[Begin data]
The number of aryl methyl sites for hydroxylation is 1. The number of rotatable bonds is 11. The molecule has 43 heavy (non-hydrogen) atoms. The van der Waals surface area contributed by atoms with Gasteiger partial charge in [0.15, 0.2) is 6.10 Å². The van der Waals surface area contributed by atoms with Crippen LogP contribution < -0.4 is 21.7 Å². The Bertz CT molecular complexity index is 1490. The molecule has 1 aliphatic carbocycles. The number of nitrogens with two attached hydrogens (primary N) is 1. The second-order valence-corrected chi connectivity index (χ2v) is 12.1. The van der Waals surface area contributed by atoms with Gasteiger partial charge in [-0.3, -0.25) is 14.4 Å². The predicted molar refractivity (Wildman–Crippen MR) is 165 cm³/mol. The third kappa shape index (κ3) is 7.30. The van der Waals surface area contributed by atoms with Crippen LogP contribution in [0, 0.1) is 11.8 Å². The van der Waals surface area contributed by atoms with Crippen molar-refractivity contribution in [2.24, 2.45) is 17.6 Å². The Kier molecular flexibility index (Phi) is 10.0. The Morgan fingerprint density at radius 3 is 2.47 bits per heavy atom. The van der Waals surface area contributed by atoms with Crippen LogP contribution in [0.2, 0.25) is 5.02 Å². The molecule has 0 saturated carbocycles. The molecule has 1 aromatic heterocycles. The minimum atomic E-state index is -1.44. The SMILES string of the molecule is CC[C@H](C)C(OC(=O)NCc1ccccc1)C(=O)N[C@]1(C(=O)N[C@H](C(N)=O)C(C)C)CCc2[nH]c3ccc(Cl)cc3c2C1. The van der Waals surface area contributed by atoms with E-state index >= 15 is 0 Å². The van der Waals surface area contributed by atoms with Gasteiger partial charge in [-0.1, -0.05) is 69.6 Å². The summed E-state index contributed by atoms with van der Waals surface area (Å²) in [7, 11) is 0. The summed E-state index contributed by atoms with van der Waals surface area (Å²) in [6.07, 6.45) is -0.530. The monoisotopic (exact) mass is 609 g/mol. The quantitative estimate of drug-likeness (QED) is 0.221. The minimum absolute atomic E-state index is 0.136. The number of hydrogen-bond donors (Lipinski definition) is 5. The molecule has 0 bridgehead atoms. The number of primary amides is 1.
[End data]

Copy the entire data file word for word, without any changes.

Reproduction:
The number of aryl methyl sites for hydroxylation is 1. The number of rotatable bonds is 11. The molecule has 43 heavy (non-hydrogen) atoms. The van der Waals surface area contributed by atoms with Gasteiger partial charge in [0.15, 0.2) is 6.10 Å². The van der Waals surface area contributed by atoms with Crippen LogP contribution < -0.4 is 21.7 Å². The Bertz CT molecular complexity index is 1490. The molecule has 1 aliphatic carbocycles. The number of nitrogens with two attached hydrogens (primary N) is 1. The second-order valence-corrected chi connectivity index (χ2v) is 12.1. The van der Waals surface area contributed by atoms with Gasteiger partial charge in [-0.3, -0.25) is 14.4 Å². The predicted molar refractivity (Wildman–Crippen MR) is 165 cm³/mol. The third kappa shape index (κ3) is 7.30. The van der Waals surface area contributed by atoms with Crippen LogP contribution in [0, 0.1) is 11.8 Å². The van der Waals surface area contributed by atoms with Crippen molar-refractivity contribution in [2.24, 2.45) is 17.6 Å². The Kier molecular flexibility index (Phi) is 10.0. The Morgan fingerprint density at radius 3 is 2.47 bits per heavy atom. The van der Waals surface area contributed by atoms with Crippen LogP contribution in [0.2, 0.25) is 5.02 Å². The molecule has 0 saturated carbocycles. The molecule has 1 aromatic heterocycles. The minimum atomic E-state index is -1.44. The SMILES string of the molecule is CC[C@H](C)C(OC(=O)NCc1ccccc1)C(=O)N[C@]1(C(=O)N[C@H](C(N)=O)C(C)C)CCc2[nH]c3ccc(Cl)cc3c2C1. The van der Waals surface area contributed by atoms with E-state index >= 15 is 0 Å². The van der Waals surface area contributed by atoms with Gasteiger partial charge in [-0.1, -0.05) is 69.6 Å². The summed E-state index contributed by atoms with van der Waals surface area (Å²) in [7, 11) is 0. The summed E-state index contributed by atoms with van der Waals surface area (Å²) in [6.07, 6.45) is -0.530. The monoisotopic (exact) mass is 609 g/mol. The quantitative estimate of drug-likeness (QED) is 0.221. The minimum absolute atomic E-state index is 0.136. The number of hydrogen-bond donors (Lipinski definition) is 5. The molecule has 0 bridgehead atoms. The number of primary amides is 1.